I got into a short exchange with someone on a friend’s Facebook page who insisted that I sounded angry about the Umpqua campus shooting that killed 9 people. This guy didn’t think anyone should be talking about a solution to our latest national tragedy. If we wait to talk about these tragedies until a sufficient time has passed, we will never be able to talk about what is needed to stop the next one. The rate and frequency of mass shootings is increasing and the every day shootings continue unabated.
The corporate gun lobby would be very happy if we didn’t talk about the carnage. Because discussing the problem and the solutions keep the issue front and center and remind the public of the victims. But we will not be silent. People are angry right now. Just as we were angry after 9/11. And then we began the discussion about solutions immediately and continue it even until today.
Why not talk about our American tragedy of gun violence right now? It’s past time to have the discussion and the actions we should have had and taken a long time ago.
And speaking of 9/11, President Obama, in his remarks about this latest shooting, asked the media to do some work and find charts comparing the deaths of Americans by terrorism since 9/11 and the deaths of Americans by guns. It didn’t take long for the media to comply. That’s because the comparison is simple. Few have died from terror attacks by comparison to those who have died from gunshot injuries. Vox and others have provided us with instructive charts showing the real devastation in our country and why we need to put all resources we have towards the national public emergency before us. You can see the stunning comparison and decide for yourself whether our priorities are in the wrong order. From the article:
More than 10,000 Americans are killed every year by gun violence. By contrast, so few Americans have been killed by terrorist attacks since 9/11 that when you chart the two together, the terrorism death count approximates zero for every year except 2001. This comparison, if anything, understates the gap: Far more Americans die every year from (easily preventable) gun suicides than gun homicides.
We’ve had enough of this. Collectively Americans have had enough. Our politicians are playing games with the lives of their constituents by not acting yesterday to do something about gun violence.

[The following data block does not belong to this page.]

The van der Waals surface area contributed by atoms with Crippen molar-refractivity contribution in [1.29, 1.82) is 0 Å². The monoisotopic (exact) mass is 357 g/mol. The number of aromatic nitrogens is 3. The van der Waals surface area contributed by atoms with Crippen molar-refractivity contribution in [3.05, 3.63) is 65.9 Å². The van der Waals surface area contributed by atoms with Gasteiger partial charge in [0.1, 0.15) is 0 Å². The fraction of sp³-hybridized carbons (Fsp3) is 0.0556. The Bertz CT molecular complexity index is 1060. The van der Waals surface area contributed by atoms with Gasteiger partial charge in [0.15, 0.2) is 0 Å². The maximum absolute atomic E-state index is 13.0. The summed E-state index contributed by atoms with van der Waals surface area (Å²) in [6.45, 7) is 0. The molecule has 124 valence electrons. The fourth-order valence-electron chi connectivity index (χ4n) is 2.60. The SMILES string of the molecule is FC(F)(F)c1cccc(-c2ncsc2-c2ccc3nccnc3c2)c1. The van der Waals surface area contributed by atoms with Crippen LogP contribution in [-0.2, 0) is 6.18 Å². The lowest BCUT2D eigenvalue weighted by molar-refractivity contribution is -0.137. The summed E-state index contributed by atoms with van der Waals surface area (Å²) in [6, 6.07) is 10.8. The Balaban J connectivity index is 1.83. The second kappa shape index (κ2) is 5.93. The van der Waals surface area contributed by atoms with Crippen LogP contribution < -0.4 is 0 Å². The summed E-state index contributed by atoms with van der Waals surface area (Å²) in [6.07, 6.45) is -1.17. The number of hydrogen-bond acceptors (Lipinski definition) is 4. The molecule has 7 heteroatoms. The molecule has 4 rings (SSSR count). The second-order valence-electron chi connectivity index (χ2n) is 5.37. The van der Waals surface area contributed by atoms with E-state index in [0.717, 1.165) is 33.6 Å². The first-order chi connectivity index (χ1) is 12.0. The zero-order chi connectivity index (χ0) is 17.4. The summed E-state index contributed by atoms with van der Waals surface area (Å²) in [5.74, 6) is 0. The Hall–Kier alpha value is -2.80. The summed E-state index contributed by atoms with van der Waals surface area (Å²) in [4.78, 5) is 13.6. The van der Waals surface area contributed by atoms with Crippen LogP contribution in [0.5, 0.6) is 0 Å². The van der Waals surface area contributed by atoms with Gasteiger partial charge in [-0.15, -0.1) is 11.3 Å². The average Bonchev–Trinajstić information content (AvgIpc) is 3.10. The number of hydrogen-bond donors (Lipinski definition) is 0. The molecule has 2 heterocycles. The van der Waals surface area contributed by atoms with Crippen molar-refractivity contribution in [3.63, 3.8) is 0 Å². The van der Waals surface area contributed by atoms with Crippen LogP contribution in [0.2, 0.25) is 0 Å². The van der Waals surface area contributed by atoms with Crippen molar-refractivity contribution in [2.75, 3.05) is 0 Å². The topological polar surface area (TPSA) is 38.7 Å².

A number of letter writers in today’s Star Tribune reflect what the majority of Americans believe about guns and gun violence. Common sense is alive and well but ignored by our elected leaders whose decisions not to deal with laws that could save lives are shameful and dangerous to our communities.
The Brady Campaign/Center to Prevent Gun Violence has a new #Enough! campaign. The intent is to put pressure on our elected leaders to reflect the desires of the majority to get something done to save lives. Watch their website and social media for more information to come. One of the most effective measures to keep guns out of the hands of people who could be dangerous to themselves or others is requiring Brady background checks on all gun sales. Congress could do this today if they had the courage and the will.
Two bills are sitting on the desks of our Representatives. One is HR 3411 sponsored by Congresswoman Jackie Spears and the other is HR1217 sponsored by Congressmen Peter King and Mike Thompson. The bills are ready to go. So let’s push for them to be heard and voted on. Lives could be saved with the passage of either bill. Where is the leadership when it comes to saving lives?
Meanwhile, while we are waiting for our leaders to choose to stand with victims and families, people are dying every day. We’ve had enough. The families have had enough. Communities have had enough. And the bodies are piling up. The Umpqua campus shooting has provided 9 more of them. 9 more families are grieving along with friends and the entire community. The ripple effect of gun violence goes wider and wider every day. Every community is affected at one time or another. And now Roseburg, Oregon is the current center of the public’s attention and sympathies.They are mourning now. Soon enough, they will have to move on and live around the hole left in their hearts and their families by the loss of a loved one. Reality will set in. We can hope that some of these families will join us in our efforts to prevent others from going through their loss and their pain.
The names of the 9 victims of the Umpqua shooting have now been released. Look at the photos and read about the lives of the victims who were just going about their every day business at a college campus. In memory:
Treven Taylor Anspach
Rebecka Ann Carnes
Quinn Glen Cooper
Kim Saltmarsh Dietz
Jason Dale Johnson
Sarena Dawn Moore